If one looks at the "summation proofs" of divergent series such as Grandi's series, one might see a pattern that most of the computation rely on linearity and comparability with the shift operator of summation. These, of course, are not real proofs, since the series do not converge, but one might try to generalize the concept of summation to such series. $\DeclareMathOperator{\shft}{sh}$

Thus, inspired by Lebesgue measure on the reals, one might define a summability space as a pair $(\mathcal{S}, \sigma)$ such that:

- $\mathcal{S} \subset \mathbb{R}^\mathbb{N}$ is a vector subspace which contains the space $\mathcal{C}$, of real sequences whose sum converges, and is closed under $\shft$.
- $\sigma \colon \mathcal{S} \to \mathbb{R}$ is a linear operator.
- Regular: For every $(a_n)_n \in \mathcal{C}$ we have that $\sigma ( (a_n)_n ) =\Sigma_n a_n=a_1+a_2+\cdots$.
- Translative: For every $(a_n)_n \in \mathcal{S}$ we have that $\sigma((a_n)_n)=a_1 +\sigma(\shft((a_n)_n))$.

Here $\shft$ is the shift operator, i.e., $\shft(a_1, a_2, \dots)=(a_2,a_3,\dots)$.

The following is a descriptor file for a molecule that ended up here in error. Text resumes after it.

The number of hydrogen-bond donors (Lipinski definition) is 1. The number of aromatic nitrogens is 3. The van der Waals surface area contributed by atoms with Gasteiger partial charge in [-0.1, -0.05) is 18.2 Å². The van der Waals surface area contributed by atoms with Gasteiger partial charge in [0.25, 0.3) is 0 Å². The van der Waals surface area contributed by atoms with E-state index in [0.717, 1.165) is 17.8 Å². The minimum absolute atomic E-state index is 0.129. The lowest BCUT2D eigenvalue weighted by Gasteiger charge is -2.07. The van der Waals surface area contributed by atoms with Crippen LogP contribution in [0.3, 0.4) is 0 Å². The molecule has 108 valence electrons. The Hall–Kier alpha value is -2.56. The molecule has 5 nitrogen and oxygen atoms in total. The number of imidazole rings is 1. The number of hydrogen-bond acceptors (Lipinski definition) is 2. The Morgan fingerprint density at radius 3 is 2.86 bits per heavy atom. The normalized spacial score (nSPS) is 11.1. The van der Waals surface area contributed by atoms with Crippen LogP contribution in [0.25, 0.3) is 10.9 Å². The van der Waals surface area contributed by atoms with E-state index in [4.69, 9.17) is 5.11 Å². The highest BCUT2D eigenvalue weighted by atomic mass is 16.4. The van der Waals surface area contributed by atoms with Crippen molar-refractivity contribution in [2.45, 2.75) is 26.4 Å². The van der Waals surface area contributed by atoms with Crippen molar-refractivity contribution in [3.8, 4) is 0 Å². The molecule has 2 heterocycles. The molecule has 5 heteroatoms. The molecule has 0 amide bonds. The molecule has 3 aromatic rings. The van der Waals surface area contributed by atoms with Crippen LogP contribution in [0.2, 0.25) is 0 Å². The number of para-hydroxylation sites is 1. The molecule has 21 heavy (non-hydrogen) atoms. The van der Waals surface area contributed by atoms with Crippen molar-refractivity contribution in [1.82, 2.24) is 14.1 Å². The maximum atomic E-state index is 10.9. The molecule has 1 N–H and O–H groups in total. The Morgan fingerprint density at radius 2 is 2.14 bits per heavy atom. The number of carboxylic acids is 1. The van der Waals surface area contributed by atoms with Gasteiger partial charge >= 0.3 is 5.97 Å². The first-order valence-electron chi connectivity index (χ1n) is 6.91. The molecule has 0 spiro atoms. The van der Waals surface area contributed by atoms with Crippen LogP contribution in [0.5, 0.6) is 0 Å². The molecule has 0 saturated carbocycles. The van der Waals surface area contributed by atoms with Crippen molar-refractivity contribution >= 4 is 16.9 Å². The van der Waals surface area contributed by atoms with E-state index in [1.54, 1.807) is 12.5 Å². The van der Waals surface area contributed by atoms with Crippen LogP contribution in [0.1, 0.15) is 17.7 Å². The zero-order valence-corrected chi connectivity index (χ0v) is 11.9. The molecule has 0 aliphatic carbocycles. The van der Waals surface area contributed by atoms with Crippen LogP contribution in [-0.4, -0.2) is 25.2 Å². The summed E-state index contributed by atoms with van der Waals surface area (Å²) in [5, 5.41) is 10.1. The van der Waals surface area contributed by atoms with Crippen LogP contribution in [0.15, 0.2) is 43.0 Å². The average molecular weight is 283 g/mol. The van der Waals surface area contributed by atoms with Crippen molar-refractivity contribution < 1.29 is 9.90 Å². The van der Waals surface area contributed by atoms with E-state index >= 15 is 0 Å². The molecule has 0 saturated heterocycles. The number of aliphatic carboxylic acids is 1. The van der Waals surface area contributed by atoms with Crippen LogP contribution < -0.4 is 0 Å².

What is the largest possible summability space (which is nice is some way)? Has this idea already been studied? Can we strengthen the definition of a summability space to get a canonical largest summability space (in the same way that Lebesgue measure is the "largest nice" measure on $\mathbb{R}$)?

I know that there are many ways to sum divergent series, such as Cesaro summation, Abel summation, etc. But I am asking about the "best" summation method, which "unifies" all other summation method. (Note that we can't simply apply the Hahn-Banach theorem or such a result since we would like to preserve translativity as well).

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